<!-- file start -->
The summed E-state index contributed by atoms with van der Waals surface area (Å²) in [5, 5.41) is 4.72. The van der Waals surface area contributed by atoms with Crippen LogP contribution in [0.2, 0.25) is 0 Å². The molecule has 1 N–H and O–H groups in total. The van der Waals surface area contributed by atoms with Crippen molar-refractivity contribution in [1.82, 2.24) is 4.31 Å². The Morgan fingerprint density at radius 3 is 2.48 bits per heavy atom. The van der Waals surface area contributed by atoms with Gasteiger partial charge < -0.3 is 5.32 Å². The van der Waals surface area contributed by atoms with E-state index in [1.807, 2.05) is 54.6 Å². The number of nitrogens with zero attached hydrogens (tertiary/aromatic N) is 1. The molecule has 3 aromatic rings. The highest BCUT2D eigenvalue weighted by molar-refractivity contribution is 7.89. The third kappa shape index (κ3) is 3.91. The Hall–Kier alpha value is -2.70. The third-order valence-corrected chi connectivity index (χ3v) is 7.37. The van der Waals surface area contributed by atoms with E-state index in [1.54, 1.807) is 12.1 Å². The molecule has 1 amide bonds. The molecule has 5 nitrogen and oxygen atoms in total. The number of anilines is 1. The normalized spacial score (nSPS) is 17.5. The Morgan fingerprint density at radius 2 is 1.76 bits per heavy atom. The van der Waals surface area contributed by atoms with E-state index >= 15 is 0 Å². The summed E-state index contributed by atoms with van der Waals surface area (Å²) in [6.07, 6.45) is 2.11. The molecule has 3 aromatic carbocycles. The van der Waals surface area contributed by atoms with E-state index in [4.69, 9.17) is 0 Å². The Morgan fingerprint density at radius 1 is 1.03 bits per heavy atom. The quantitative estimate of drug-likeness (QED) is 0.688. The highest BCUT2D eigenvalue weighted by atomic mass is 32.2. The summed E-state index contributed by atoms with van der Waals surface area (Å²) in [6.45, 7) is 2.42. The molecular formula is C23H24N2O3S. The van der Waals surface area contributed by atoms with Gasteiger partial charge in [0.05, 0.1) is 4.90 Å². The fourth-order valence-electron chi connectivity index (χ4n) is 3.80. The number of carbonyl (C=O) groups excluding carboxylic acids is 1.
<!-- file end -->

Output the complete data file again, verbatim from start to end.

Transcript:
The summed E-state index contributed by atoms with van der Waals surface area (Å²) in [5, 5.41) is 4.72. The van der Waals surface area contributed by atoms with Crippen LogP contribution in [0.2, 0.25) is 0 Å². The molecule has 1 N–H and O–H groups in total. The van der Waals surface area contributed by atoms with Crippen molar-refractivity contribution in [1.82, 2.24) is 4.31 Å². The Morgan fingerprint density at radius 3 is 2.48 bits per heavy atom. The van der Waals surface area contributed by atoms with Gasteiger partial charge < -0.3 is 5.32 Å². The van der Waals surface area contributed by atoms with E-state index in [1.807, 2.05) is 54.6 Å². The number of nitrogens with zero attached hydrogens (tertiary/aromatic N) is 1. The molecule has 3 aromatic rings. The highest BCUT2D eigenvalue weighted by molar-refractivity contribution is 7.89. The third kappa shape index (κ3) is 3.91. The Hall–Kier alpha value is -2.70. The third-order valence-corrected chi connectivity index (χ3v) is 7.37. The van der Waals surface area contributed by atoms with E-state index in [1.54, 1.807) is 12.1 Å². The molecule has 1 amide bonds. The molecule has 5 nitrogen and oxygen atoms in total. The number of anilines is 1. The normalized spacial score (nSPS) is 17.5. The Morgan fingerprint density at radius 2 is 1.76 bits per heavy atom. The van der Waals surface area contributed by atoms with E-state index >= 15 is 0 Å². The summed E-state index contributed by atoms with van der Waals surface area (Å²) in [6.07, 6.45) is 2.11. The molecule has 3 aromatic carbocycles. The van der Waals surface area contributed by atoms with E-state index in [4.69, 9.17) is 0 Å². The Morgan fingerprint density at radius 1 is 1.03 bits per heavy atom. The quantitative estimate of drug-likeness (QED) is 0.688. The highest BCUT2D eigenvalue weighted by atomic mass is 32.2. The summed E-state index contributed by atoms with van der Waals surface area (Å²) in [6.45, 7) is 2.42. The molecular formula is C23H24N2O3S. The van der Waals surface area contributed by atoms with Gasteiger partial charge in [0.05, 0.1) is 4.90 Å². The fourth-order valence-electron chi connectivity index (χ4n) is 3.80. The number of carbonyl (C=O) groups excluding carboxylic acids is 1.